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State of Emergency
The cholera epidemic in Zimbabwe may be spreading to other African nations.


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On December 2, the United Nations announced that over 12,500 Zimbabweans have cholera and at least 565 have died as a result. The normal fatality rate from cholera, even in the bad situations that it arises, is about one percent — so a rate of roughly four times that amount points to how severe the epidemic sweeping Zimbabwe truly is, as well as to how general living standards have deteriorated in this African nation. Today, the Zimbabwean authorities declared a state of emergency over the cholera epidemic.

So it isn’t surprising that hospital workers revolted on Tuesday, protesting at the total lack of facilities for treating cholera — even emergency surgery is no longer taking place in the Zimbabwean capital, Harare, because of a lack of sutures, IV bags, saline, and hygienic conditions for operations. The police in Harare have been stretched to the limit, and they overreacted using batons to beat up and disperse the protesting health workers.

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Police aggression may have been the a result of their own mounting frustration. On December 1, police officers stood by, powerless to stop rioting army personnel — who themselves were frustrated at having to spend hours lining up at banks to withdraw just enough money to buy a loaf of bread or pay for the cost of a local bus journey. Zimbabwe’s defense minister, Sydney Sekeramayi, promised that those rioters will be arrested — but given that the Army is one of the few supporters that President Robert Mugabe has left, no one is expecting much action.

Police may have been reluctant to act against the army, but their reaction to the hospital workers’ protest suggests that protests planned for the end of this week by health-care workers and unions will likely be broken up before they get started.

There is plenty to protest. Harare has run out of potable water, there are few toilets working anywhere in Zimbabwe’s capital and in several places, raw sewage collects in back streets.

South African authorities tell me that the Limpopo river, which forms the southern border of Zimbabwe, is now cholera-ridden and a constant threat to the tens of thousands who draw water from its banks every day. Cholera has now been reported in Mozambique and Botswana, as well as in South Africa. What is not clear yet is whether cases were of Zimbabweans fleeing their country and infecting locals or whether cases were caught domestically because of contaminated water. If the latter, then the epidemic could become a major regional headache within days.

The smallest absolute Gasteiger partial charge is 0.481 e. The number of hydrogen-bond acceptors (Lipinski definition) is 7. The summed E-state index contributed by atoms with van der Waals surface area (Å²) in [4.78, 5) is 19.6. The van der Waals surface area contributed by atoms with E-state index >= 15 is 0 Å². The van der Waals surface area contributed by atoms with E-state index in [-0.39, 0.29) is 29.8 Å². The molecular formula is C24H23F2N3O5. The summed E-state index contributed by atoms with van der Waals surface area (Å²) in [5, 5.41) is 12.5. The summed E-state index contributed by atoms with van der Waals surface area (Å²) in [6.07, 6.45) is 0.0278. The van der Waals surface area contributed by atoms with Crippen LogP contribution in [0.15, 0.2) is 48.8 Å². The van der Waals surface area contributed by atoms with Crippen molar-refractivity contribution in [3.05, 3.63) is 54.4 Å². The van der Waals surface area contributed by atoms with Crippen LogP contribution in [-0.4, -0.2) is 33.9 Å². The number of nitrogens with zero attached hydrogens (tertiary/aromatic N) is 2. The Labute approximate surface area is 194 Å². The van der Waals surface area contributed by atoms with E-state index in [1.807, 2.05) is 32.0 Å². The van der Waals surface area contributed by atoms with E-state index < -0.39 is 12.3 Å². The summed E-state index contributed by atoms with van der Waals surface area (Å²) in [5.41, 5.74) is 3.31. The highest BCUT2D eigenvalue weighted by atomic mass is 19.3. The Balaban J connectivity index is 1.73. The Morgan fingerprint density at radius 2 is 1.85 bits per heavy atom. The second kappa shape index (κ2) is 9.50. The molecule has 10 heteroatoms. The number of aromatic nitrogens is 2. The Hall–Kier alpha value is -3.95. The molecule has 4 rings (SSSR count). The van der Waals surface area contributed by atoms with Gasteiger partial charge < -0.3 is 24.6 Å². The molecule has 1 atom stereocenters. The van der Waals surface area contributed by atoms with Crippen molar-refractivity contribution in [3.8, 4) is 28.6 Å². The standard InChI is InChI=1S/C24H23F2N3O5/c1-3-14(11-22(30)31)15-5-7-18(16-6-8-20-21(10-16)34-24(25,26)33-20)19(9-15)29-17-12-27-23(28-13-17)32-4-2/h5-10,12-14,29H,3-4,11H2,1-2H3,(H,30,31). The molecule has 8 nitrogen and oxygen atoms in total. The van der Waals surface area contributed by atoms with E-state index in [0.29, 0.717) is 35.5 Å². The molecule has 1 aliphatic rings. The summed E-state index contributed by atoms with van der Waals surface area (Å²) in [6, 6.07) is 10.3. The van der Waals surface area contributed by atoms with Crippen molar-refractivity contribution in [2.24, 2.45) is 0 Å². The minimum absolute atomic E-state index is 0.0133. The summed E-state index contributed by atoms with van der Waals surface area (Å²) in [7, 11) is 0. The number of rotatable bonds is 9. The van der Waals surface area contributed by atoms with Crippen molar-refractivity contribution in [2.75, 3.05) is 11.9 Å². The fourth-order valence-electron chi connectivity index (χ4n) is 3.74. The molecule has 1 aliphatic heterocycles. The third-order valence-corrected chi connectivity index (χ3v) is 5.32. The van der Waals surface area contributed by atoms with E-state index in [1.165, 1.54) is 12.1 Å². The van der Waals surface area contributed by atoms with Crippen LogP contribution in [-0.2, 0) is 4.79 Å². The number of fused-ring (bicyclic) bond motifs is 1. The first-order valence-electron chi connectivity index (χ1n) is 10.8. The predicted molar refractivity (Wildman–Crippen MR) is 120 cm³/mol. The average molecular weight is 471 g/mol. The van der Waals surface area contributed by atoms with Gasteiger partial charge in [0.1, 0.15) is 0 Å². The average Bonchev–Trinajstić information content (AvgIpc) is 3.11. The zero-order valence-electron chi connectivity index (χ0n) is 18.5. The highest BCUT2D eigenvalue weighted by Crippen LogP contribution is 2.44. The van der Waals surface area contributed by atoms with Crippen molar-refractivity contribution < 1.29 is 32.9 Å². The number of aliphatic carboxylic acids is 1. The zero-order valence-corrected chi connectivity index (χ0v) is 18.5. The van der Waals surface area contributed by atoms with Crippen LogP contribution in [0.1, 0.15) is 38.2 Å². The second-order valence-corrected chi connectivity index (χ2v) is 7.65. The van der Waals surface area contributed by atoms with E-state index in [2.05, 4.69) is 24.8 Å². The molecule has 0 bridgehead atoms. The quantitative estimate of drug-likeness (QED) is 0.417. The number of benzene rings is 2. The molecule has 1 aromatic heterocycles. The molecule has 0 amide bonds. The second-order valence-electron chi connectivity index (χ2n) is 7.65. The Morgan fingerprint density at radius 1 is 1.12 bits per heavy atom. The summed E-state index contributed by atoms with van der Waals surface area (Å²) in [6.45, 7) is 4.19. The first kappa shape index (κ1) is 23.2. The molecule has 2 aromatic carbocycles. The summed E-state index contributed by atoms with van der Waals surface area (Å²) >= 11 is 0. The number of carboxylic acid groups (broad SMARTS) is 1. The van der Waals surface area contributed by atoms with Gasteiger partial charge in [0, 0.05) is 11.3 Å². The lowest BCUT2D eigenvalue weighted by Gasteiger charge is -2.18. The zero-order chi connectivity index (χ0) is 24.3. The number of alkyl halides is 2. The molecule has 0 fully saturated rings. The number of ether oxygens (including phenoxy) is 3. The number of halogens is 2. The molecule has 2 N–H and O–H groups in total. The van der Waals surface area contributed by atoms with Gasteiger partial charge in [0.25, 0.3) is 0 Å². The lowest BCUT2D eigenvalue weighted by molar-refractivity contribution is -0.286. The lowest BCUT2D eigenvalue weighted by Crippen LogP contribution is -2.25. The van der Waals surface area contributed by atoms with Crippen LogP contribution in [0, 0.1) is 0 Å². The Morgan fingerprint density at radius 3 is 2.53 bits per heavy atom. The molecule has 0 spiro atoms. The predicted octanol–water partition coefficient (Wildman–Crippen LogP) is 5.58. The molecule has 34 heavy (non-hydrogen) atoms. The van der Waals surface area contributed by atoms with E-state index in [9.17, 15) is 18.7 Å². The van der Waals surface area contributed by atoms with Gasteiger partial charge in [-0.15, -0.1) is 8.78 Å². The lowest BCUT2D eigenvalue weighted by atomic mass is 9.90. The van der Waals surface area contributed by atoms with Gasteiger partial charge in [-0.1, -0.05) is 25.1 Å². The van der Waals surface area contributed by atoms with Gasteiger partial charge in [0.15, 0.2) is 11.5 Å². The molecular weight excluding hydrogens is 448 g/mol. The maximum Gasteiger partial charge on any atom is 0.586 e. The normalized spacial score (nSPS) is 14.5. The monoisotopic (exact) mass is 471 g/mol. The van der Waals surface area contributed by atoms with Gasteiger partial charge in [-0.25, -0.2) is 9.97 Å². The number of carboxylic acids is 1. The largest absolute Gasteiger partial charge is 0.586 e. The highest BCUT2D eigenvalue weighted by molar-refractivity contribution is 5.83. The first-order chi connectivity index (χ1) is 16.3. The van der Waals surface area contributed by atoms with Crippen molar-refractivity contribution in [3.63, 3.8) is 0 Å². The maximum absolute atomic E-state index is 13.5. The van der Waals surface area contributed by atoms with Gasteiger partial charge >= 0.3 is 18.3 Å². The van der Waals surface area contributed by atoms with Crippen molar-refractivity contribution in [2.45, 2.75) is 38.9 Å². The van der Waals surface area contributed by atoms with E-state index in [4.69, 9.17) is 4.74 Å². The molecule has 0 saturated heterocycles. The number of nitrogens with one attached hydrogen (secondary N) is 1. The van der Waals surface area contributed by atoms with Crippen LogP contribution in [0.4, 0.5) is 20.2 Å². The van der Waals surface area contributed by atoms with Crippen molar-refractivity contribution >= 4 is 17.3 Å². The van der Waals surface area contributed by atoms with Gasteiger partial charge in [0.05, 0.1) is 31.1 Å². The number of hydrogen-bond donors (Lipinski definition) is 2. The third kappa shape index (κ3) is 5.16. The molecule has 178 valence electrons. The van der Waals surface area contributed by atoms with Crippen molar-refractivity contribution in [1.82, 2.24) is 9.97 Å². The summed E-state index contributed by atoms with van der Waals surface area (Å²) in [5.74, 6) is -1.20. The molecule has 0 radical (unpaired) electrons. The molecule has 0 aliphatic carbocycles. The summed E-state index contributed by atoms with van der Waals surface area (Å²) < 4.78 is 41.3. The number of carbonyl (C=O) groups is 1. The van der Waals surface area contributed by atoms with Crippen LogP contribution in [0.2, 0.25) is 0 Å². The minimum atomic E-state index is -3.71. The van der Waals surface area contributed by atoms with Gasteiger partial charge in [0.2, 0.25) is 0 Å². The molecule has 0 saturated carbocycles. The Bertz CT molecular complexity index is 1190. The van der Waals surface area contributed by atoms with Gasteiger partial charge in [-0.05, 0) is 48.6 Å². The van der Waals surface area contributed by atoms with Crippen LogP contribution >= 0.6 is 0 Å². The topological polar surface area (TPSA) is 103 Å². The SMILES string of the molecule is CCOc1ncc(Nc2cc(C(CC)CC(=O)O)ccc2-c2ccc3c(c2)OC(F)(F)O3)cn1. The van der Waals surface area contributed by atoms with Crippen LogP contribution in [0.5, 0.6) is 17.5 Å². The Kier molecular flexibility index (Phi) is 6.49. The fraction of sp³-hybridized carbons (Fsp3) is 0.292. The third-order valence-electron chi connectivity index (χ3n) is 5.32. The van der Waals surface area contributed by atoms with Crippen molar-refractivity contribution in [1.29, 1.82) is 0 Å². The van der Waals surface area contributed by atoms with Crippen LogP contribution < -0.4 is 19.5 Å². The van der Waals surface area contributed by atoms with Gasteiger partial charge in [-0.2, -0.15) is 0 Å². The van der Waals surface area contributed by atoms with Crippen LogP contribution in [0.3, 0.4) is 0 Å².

Next week, the ruling ZANU-PF party and the two branches of the opposition Movement for Democratic Change were supposed to once again try to broker a power-sharing agreement. That, of course, assumes that Morgan Tsvangirai — prime-minister elect and leader of the main MDC party — is able to return from travelling around the continent. Earlier this week he was in Senegal where he has been meeting with that country’s President Wade — hoping to encourage the African Union, of which President Wade is a leading light, to intervene in Zimbabwe.

Zimbabwe president Robert Mugabe has prevented Tsvangirai from having proper legal travel documents — Tsvangirai still has no passport after his previous one was confiscated. Tsvangirai’s “illegal” travel is now being used against him by Mugabe, who hopes to force an unfair powersharing agreement on Tsvangirai (and unfortunately, according to insider reports, Mugabe is being joined in this by South African leadership). The original agreement of three months ago, brokered by former South African president Thabo Mbeki, was broken when Mugabe insisted on controlling all the security services.

But if a new meaningful deal can be made and a national unity government achieved, it may be able to put Zimbabwe back on its feet. A few hours ago, Tsvangirai met with Raila Odinga, the prime minister of Kenya. Odinga publicly called for African nations to kick Mugabe out. Perhaps meaningful action against the old tyrant is only days away.

 — Roger Bate is a resident fellow at the American Enterprise Institute.



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